Alberta premier spells out retaliation in ‘frank chat’ with B.C. premier
Alberta Premier Rachel Notley says British Columbia’s opposition to the Trans Mountain pipeline threatens the rule of law in Canada and says she made it clear in a phone call to B.C. Premier John Horgan that her province is retaliating.
Notley said they had what she called a “very frank chat.”
She said she is also introducing legislation this week to give Alberta the power to reduce oil flows to B.C., which could send gas prices in the province soaring.
Watch below: Alberta Premier Rachel Notley said “very soon” they will be moving forward with legislation “providing Alberta with the legal mechanisms needed to get full value for our energy resources.” She said she had a “very frank chat” with B.C. Premier John Horgan about her government’s plan.
Notley’s comments come after Kinder Morgan announced Sunday it was scaling back work on the Trans Mountain pipeline, saying opposition from the B.C. government puts the project at risk.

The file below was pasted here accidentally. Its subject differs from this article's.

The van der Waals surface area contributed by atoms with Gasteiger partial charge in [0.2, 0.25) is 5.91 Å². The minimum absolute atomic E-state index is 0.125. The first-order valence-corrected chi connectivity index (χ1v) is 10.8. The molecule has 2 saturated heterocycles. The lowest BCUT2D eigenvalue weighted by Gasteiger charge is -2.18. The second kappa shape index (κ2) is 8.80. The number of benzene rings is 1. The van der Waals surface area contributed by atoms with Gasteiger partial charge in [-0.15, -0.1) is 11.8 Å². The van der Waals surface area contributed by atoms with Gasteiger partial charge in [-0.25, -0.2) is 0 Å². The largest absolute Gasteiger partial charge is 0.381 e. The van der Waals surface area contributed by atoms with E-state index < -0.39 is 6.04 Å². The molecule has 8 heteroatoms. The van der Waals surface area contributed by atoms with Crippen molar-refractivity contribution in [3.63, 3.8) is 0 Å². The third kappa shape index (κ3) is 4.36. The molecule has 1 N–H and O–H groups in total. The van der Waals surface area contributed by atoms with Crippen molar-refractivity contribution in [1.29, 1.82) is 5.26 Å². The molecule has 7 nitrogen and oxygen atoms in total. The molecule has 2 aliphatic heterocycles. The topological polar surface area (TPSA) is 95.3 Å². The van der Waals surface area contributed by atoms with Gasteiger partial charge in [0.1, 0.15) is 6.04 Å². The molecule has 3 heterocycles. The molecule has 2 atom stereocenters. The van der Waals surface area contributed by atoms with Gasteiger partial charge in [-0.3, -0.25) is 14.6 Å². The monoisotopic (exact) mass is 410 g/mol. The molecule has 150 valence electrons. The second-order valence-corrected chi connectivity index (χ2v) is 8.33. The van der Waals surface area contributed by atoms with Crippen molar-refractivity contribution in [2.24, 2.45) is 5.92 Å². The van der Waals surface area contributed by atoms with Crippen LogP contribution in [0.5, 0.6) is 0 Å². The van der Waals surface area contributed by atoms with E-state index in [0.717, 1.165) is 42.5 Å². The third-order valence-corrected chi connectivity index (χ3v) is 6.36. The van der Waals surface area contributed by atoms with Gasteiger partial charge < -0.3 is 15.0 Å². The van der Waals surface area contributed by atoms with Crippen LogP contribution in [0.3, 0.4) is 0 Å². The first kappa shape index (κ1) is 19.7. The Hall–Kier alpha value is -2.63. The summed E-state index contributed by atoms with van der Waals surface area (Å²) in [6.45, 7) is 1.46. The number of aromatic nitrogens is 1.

B.C. is fighting the multibillion-dollar expansion with legal challenges and permit delays over concern about oil spills and coastline protection.
The expansion project, from Edmonton to Burnaby, already has federal approval and Notley said B.C.’s actions ignore the rule of law and threaten to provoke a constitutional crisis.
“There are those out there who are, at this point, calling this moment that we are in a constitutional crisis for the country,” Notley said in a statement Monday prior to a cabinet meeting. “I don’t know, really, if that’s too far off.”
Kinder Morgan has given a deadline of May 31 for a clear signal that the Trans Mountain project can proceed.
Notley said the federal government needs to step up with concrete action.
Watch below: Kinder Morgan has announced it is scaling back work on the Trans Mountain pipeline project until it receives more certainty the project will be able to proceed. As Tom Vernon reports, that’s sounds major alarm bells in Alberta.
“If the federal government allows its authority to be challenged in this way, if the national interest is given over to the extremes on the left or the right, and if the voices of the moderate majority of Canadians are
forgotten, the reverberations of that will tear at the fabric of Confederation for many, many years to come,” she said.
The project would triple the amount of oil shipped from Alberta to B.C.
Notley said the expansion is critical to getting oil to overseas markets and fetching a better price. Right now, Alberta oil is effectively confined to North American markets and sells at a comparative discount due to shipping bottlenecks.
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